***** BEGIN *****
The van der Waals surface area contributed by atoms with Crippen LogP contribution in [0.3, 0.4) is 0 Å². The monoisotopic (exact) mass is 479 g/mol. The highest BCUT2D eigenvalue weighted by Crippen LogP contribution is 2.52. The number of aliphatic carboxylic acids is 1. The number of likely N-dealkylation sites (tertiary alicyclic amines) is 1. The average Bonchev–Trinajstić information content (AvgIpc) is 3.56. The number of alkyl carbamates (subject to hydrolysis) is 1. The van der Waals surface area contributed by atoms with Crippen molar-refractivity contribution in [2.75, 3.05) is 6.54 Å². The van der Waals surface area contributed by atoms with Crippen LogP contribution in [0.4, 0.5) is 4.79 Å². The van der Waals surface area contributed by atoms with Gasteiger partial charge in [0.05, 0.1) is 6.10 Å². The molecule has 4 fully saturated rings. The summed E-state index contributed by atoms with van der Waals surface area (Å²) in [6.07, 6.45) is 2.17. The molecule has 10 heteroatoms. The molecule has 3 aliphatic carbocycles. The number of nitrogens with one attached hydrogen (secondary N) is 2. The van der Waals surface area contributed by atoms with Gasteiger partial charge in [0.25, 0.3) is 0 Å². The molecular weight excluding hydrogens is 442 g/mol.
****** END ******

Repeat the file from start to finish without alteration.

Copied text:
The van der Waals surface area contributed by atoms with Crippen LogP contribution in [0.3, 0.4) is 0 Å². The monoisotopic (exact) mass is 479 g/mol. The highest BCUT2D eigenvalue weighted by Crippen LogP contribution is 2.52. The number of aliphatic carboxylic acids is 1. The number of likely N-dealkylation sites (tertiary alicyclic amines) is 1. The average Bonchev–Trinajstić information content (AvgIpc) is 3.56. The number of alkyl carbamates (subject to hydrolysis) is 1. The van der Waals surface area contributed by atoms with Crippen molar-refractivity contribution in [2.75, 3.05) is 6.54 Å². The van der Waals surface area contributed by atoms with Crippen LogP contribution in [0.4, 0.5) is 4.79 Å². The van der Waals surface area contributed by atoms with Gasteiger partial charge in [0.05, 0.1) is 6.10 Å². The molecule has 4 fully saturated rings. The summed E-state index contributed by atoms with van der Waals surface area (Å²) in [6.07, 6.45) is 2.17. The molecule has 10 heteroatoms. The molecule has 3 aliphatic carbocycles. The number of nitrogens with one attached hydrogen (secondary N) is 2. The van der Waals surface area contributed by atoms with Gasteiger partial charge in [0.25, 0.3) is 0 Å². The molecular weight excluding hydrogens is 442 g/mol.